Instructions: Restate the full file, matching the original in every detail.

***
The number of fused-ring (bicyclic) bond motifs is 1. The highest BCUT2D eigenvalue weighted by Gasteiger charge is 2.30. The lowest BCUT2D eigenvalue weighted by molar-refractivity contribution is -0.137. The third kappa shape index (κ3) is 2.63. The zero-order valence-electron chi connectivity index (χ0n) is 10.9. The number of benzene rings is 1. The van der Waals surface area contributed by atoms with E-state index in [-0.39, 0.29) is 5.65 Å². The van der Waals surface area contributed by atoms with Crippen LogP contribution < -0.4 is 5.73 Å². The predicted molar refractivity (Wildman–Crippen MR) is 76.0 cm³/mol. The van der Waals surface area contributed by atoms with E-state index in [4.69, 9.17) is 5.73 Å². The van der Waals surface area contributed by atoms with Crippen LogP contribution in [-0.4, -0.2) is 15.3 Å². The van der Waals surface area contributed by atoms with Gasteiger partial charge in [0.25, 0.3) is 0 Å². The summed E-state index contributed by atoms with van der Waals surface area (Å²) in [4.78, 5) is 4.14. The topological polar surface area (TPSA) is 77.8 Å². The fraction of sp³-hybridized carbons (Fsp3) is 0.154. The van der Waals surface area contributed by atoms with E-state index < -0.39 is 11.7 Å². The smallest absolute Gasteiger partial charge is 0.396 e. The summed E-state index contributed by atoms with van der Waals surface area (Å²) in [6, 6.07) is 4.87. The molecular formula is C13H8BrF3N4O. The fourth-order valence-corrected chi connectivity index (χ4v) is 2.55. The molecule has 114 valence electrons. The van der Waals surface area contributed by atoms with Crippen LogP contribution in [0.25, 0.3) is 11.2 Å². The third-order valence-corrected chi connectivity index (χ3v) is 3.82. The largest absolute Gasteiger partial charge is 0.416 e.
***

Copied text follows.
The number of fused-ring (bicyclic) bond motifs is 1. The highest BCUT2D eigenvalue weighted by Gasteiger charge is 2.30. The lowest BCUT2D eigenvalue weighted by molar-refractivity contribution is -0.137. The third kappa shape index (κ3) is 2.63. The zero-order valence-electron chi connectivity index (χ0n) is 10.9. The number of benzene rings is 1. The van der Waals surface area contributed by atoms with E-state index in [-0.39, 0.29) is 5.65 Å². The van der Waals surface area contributed by atoms with Crippen LogP contribution < -0.4 is 5.73 Å². The predicted molar refractivity (Wildman–Crippen MR) is 76.0 cm³/mol. The van der Waals surface area contributed by atoms with E-state index in [4.69, 9.17) is 5.73 Å². The van der Waals surface area contributed by atoms with Crippen LogP contribution in [-0.4, -0.2) is 15.3 Å². The van der Waals surface area contributed by atoms with Gasteiger partial charge in [0.25, 0.3) is 0 Å². The summed E-state index contributed by atoms with van der Waals surface area (Å²) in [4.78, 5) is 4.14. The topological polar surface area (TPSA) is 77.8 Å². The fraction of sp³-hybridized carbons (Fsp3) is 0.154. The van der Waals surface area contributed by atoms with E-state index < -0.39 is 11.7 Å². The smallest absolute Gasteiger partial charge is 0.396 e. The summed E-state index contributed by atoms with van der Waals surface area (Å²) in [6, 6.07) is 4.87. The molecular formula is C13H8BrF3N4O. The fourth-order valence-corrected chi connectivity index (χ4v) is 2.55. The molecule has 114 valence electrons. The van der Waals surface area contributed by atoms with Crippen LogP contribution in [0.25, 0.3) is 11.2 Å². The third-order valence-corrected chi connectivity index (χ3v) is 3.82. The largest absolute Gasteiger partial charge is 0.416 e.